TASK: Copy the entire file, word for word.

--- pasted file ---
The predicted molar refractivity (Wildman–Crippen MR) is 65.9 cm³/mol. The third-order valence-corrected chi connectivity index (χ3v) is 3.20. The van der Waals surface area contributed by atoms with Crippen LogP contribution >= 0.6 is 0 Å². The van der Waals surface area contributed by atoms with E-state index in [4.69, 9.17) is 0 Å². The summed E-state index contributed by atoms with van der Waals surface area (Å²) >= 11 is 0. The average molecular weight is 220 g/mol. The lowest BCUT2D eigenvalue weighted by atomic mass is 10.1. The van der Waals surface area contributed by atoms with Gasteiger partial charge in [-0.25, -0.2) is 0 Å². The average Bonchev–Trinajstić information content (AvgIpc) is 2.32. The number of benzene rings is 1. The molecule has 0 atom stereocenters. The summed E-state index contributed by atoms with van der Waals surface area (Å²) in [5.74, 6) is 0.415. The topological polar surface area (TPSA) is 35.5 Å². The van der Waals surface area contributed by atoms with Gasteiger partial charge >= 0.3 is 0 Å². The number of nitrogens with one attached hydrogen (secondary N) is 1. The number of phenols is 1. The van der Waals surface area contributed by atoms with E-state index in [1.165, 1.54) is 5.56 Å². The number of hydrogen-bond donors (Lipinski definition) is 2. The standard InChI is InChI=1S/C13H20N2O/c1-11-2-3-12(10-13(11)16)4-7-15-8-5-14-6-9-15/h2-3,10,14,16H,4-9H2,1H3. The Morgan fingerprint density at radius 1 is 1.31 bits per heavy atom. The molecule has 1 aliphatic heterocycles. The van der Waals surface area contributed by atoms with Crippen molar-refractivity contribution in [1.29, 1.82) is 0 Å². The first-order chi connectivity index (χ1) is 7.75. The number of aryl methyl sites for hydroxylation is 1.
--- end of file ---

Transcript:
The predicted molar refractivity (Wildman–Crippen MR) is 65.9 cm³/mol. The third-order valence-corrected chi connectivity index (χ3v) is 3.20. The van der Waals surface area contributed by atoms with Crippen LogP contribution >= 0.6 is 0 Å². The van der Waals surface area contributed by atoms with E-state index in [4.69, 9.17) is 0 Å². The summed E-state index contributed by atoms with van der Waals surface area (Å²) >= 11 is 0. The average molecular weight is 220 g/mol. The lowest BCUT2D eigenvalue weighted by atomic mass is 10.1. The van der Waals surface area contributed by atoms with Gasteiger partial charge in [-0.25, -0.2) is 0 Å². The average Bonchev–Trinajstić information content (AvgIpc) is 2.32. The number of benzene rings is 1. The molecule has 0 atom stereocenters. The summed E-state index contributed by atoms with van der Waals surface area (Å²) in [5.74, 6) is 0.415. The topological polar surface area (TPSA) is 35.5 Å². The van der Waals surface area contributed by atoms with Gasteiger partial charge >= 0.3 is 0 Å². The number of nitrogens with one attached hydrogen (secondary N) is 1. The number of phenols is 1. The van der Waals surface area contributed by atoms with E-state index in [1.165, 1.54) is 5.56 Å². The number of hydrogen-bond donors (Lipinski definition) is 2. The standard InChI is InChI=1S/C13H20N2O/c1-11-2-3-12(10-13(11)16)4-7-15-8-5-14-6-9-15/h2-3,10,14,16H,4-9H2,1H3. The Morgan fingerprint density at radius 1 is 1.31 bits per heavy atom. The molecule has 1 aliphatic heterocycles. The van der Waals surface area contributed by atoms with Crippen molar-refractivity contribution in [1.29, 1.82) is 0 Å². The first-order chi connectivity index (χ1) is 7.75. The number of aryl methyl sites for hydroxylation is 1.